Richard Dorfmeister (of Kruder & Dorfmeister fame) and Rupert Huber are Tosca and have a legendary career creating downtempo classics. South African-born, New York-based Brendon Moeller also has a decades long list of sonic masterpieces under this belt. Moeller and Tosca discuss the human aspect of making music. Home is where the music is.
Tosca’s forthcoming Odeon is a deluxe, dark ambient joy that will hit streets Feb 5th via !K7. Watch Tosca take you through Odeon track by track here. Moeller (under his various aliases) also has loads in the pipeline to dig into as well: The Watchers EP (with Speedy J) on Steadfast, Echologist EPs on Prologue Records and M-rec, Beat Pharmacy EPs on soulpeoplemusic and Throne of Blood.
Brendon Moeller Interviews Tosca:
This question sort’ve applies to you Richard, but Rupert, would love to hear your thoughts on the subject too. I saw in an interview you did recently that you feel home is where one’s roots are. For me, this is interesting since I have not lived at home in Johannesburg, South Africa since 1993. My roots tug at me on an almost daily basis. This ancestral voice is strong, but I feel that since I have been away from my original home for so many years I am planting new roots for my children and their children. Is this how Zurich feels for you now?
This is a good question – in fact it felt a bit strange to move away from the environment that I was used to, but after all these years I have to say that it helped to expand my view on things and made me feel at home nearly everywhere I go.
But my hometown of Vienna is still part of the plan: the studio is here and I am travelling between Zürich and Vienna a lot. Vienna has always been the heart of our music production, but sometimes Rupert comes to Zürich and we work then in my little studio I set up 2 years ago.
Many of the ambient sessions for the Tosca Odeon CD2 were done there, so it`s good to change the working environment from time to time to get yourself onto a new level.
By the way, I didn`t know that you are from of South Africa. I played in J-burg and Capetown some time ago and it`s definitely a good place to go to – lots of energy there.
What are your thoughts on the current state of the music business in regards to the sharing of music? Sharing music with friends and family always to me felt fine, but we now have networks of strangers sharing? Is it fair to call this sharing?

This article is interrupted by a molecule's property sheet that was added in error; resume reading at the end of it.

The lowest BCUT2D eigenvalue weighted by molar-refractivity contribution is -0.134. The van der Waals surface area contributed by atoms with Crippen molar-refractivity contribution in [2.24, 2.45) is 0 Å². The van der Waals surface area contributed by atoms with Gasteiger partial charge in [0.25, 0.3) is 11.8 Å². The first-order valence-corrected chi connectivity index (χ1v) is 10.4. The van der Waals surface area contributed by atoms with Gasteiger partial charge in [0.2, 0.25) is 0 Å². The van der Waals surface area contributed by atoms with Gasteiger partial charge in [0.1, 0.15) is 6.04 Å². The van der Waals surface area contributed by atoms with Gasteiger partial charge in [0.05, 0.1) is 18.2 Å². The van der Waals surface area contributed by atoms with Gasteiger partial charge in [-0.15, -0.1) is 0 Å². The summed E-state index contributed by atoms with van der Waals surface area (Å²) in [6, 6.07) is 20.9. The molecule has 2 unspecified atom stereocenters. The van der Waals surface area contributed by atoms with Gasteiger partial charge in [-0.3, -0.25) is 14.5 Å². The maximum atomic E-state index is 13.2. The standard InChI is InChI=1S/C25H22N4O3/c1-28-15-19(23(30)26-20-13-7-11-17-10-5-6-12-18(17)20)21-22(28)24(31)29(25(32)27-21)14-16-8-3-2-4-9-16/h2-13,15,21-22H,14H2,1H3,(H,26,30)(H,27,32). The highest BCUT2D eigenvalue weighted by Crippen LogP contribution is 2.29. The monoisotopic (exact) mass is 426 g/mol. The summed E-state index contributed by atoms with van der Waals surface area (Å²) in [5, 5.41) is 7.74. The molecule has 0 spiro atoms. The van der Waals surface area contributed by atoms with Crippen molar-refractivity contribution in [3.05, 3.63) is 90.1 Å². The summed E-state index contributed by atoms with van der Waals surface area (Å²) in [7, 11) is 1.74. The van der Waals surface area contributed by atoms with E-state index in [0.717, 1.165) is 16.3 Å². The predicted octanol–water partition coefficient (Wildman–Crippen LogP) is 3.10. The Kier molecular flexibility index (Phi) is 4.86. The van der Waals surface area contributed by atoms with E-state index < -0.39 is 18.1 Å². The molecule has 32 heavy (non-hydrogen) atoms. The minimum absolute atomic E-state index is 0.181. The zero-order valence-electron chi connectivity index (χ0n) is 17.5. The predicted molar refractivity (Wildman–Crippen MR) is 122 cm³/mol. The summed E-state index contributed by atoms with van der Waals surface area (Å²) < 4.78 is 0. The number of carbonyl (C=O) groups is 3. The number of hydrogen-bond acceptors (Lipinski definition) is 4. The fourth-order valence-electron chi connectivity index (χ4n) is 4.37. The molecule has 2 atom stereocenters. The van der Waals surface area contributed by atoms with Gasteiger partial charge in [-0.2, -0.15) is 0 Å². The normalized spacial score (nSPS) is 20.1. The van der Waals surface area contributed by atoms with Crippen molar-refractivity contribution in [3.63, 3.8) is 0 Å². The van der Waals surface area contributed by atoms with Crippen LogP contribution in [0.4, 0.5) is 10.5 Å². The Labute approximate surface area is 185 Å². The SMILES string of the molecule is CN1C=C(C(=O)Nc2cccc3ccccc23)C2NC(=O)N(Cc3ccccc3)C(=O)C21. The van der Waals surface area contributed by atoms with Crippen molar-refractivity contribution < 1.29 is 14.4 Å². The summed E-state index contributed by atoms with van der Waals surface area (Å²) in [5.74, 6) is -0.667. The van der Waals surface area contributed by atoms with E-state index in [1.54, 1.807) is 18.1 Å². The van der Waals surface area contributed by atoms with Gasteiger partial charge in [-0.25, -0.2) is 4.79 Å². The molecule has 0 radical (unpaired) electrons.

Not really. The original idea of file sharing in music, like with remixes, sound networks etc, was to let the artist himself decide if the music is free or not, and that it`s the artist`s choice with whom it is shared. If I bake a cake it seems natural that I can offer you a piece but I do not have to.
Still, even with music that is “stolen,” somebody makes some money. Internet connection, costs for transmission, electricity, and the fancy new smart phone that can play all aren’t for free. Who would blame the phone company for charging for your phone calls and downloads?
How has the fact that you now stay so far apart from each other geographically impacted how you work on music together? Is there much jamming going down when you do meet up, or is it mostly focusing on getting music produced for the purposes of a release schedule?
As mentioned before, we still are working mainly together in the studio in Vienna – we’re just used to working together in a room rather than sending files; it just makes the whole music making process more fun and human. That`s the original idea; enjoying the time you have and at the same time this leads to producing music that you love. So it is and always has been a mutual thing.
What are your favorite bits of kit these days, aside from the software-based DAW which we use for recording, arranging and mixing? Are either of you collectors of musical gear? If yes, what? What do you think of the increasing fascination going on with modular synthesizers? Are you familiar with Makenoise, Intellijel, Pittsburgh Modular, etc?
Well, I started to collect synths and stuff from the early nineties and I really got hooked on that for a while—you could pick up some pieces for a reasonable price at that time. Now with the net, it got more difficult because it`s much easier to compare the prices and in a way these synths + machines are just a little part of the puzzle anyway.
But it`s still great to fiddle around on the old machines. They just have a certain charm and the key is to combine the soft-plugs with the old equipment. Speaking of modular synths, I once bought the Roland System 100, but honestly you can do much more today with the Moog Modular plug-in, and it`s a lot cheaper!
I think our favourite bits of old gear are still the Korg MS-20 (Rupert used to own two Korgs already in 1982), the trusty Rhodes, the Memorymoog. But I also like to record real basses and guitars; that just generates a more human feel — and that`s impossible to produce with any plug-in!